This article will consider ATT_MTU equal to 23. See Part 1 for more details.
Notifications and indications of long attributes
Notifications and indications for long attributes are very similar to reading operations (see Part 2). We will discuss notifications only, as indications are the same, except that they also involve a confirmation from the Client.
First, when the Server needs to notify, if the attribute’s value is longer than 20, it will only send the first 20 bytes in the ATT_HANDLE_VALUE_NOTIFICATION packet. The other 3 bytes are reserved for the operation code (1 byte) and the attribute handle (2 bytes).
Upon receiving such a packet with the maximum possible number of data bytes (20), the Client has the responsibility to begin a series of ATT_READ_BLOB_REQUESTS (just like when reading the attributes itself), starting with an offset of 20. All subsequent offsets will add 22 because the responses will be ATT_READ_BLOB_RESPONSE packets, which do not contain the attribute handle. The blob requests should continue until a response with less than 22 data bytes is received.
Concurrent access protection
Remember (Part 3) that whenever we write a long attribute we must use queues to ensure the writing operation is atomic given the possibility that multiple clients may be connected and trying to write the same attribute at the same time.
Unfortunately, the Bluetooth Core 4.1 specification does not provide a standard protection from concurrent access in case of reading long attributes.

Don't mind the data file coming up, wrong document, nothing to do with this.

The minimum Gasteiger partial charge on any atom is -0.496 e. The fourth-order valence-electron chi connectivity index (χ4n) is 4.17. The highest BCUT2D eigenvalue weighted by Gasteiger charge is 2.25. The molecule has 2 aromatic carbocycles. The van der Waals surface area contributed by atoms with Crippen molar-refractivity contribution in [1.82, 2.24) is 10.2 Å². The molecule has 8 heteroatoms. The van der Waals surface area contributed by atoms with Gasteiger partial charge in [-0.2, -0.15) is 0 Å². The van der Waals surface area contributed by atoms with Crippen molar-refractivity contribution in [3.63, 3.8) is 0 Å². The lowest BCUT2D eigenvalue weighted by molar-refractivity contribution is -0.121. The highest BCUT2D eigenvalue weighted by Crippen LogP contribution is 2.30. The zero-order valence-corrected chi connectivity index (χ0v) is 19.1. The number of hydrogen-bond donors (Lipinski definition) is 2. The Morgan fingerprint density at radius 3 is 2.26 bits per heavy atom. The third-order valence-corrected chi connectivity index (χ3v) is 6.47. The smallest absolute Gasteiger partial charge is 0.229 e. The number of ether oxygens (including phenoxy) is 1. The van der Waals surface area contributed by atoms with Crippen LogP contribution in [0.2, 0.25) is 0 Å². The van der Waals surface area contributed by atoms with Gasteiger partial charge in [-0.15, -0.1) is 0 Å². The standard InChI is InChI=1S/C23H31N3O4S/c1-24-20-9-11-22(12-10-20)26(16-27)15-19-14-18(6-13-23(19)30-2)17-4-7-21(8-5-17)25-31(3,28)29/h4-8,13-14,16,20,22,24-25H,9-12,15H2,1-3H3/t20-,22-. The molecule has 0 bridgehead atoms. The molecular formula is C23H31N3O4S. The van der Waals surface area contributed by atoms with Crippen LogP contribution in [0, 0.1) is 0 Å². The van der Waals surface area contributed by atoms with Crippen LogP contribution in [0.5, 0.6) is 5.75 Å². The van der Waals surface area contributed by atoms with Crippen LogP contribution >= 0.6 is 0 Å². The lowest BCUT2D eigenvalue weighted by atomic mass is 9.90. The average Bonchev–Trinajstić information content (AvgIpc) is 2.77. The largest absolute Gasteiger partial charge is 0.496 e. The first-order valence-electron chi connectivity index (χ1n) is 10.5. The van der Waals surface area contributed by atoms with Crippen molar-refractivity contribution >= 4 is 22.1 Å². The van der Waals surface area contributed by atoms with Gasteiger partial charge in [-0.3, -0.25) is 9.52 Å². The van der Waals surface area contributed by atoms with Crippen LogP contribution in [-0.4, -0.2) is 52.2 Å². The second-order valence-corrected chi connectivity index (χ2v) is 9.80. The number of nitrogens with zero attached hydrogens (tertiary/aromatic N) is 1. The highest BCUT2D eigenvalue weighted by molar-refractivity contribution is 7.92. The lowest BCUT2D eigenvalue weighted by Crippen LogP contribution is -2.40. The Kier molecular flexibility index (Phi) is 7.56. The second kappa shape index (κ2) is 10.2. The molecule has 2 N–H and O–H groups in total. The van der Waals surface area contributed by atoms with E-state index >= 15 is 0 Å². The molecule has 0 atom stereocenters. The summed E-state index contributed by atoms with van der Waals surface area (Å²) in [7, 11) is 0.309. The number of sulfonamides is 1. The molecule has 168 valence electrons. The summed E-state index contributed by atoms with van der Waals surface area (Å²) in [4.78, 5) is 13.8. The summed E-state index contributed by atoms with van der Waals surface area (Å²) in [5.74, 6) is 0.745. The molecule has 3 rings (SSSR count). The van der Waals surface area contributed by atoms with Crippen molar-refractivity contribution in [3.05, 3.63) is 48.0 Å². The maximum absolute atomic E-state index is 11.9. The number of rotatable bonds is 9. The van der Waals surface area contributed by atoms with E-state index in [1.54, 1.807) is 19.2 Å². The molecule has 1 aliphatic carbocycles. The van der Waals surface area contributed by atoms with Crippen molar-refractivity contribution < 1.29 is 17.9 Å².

There are two ways something may go wrong when reading multiple parts of a long attribute, and let us see two examples for that:
One Client may be in the middle of sending parts of an attribute to be saved in the Prepare Write Queue when a second Client begins reading blobs of the same attribute. Then, while the second Client has just read the first half of the attribute, the first one sends the command to execute the queue, which prompts the Server to atomically modify the entire value of the attribute, leaving the unfortunate second Client with a whole different second half of attribute to read.
After a sensor has modified a value in the database and the ATT Server has sent a notification to the Client, the Client begins reading parts of the attribute with blob requests. Once again, it is possible that, in the middle of the readings, the sensor changes the value once again, so the rest of the readings are seeing a different value of the attribute.
The specification leaves this problem in the hands of the application, so care must be taken if the use-case has the possibility of getting compromised by such concurrency issues.
Probably the best solution is to listen to the recommendations and have as few long attributes as possible on a GATT Server.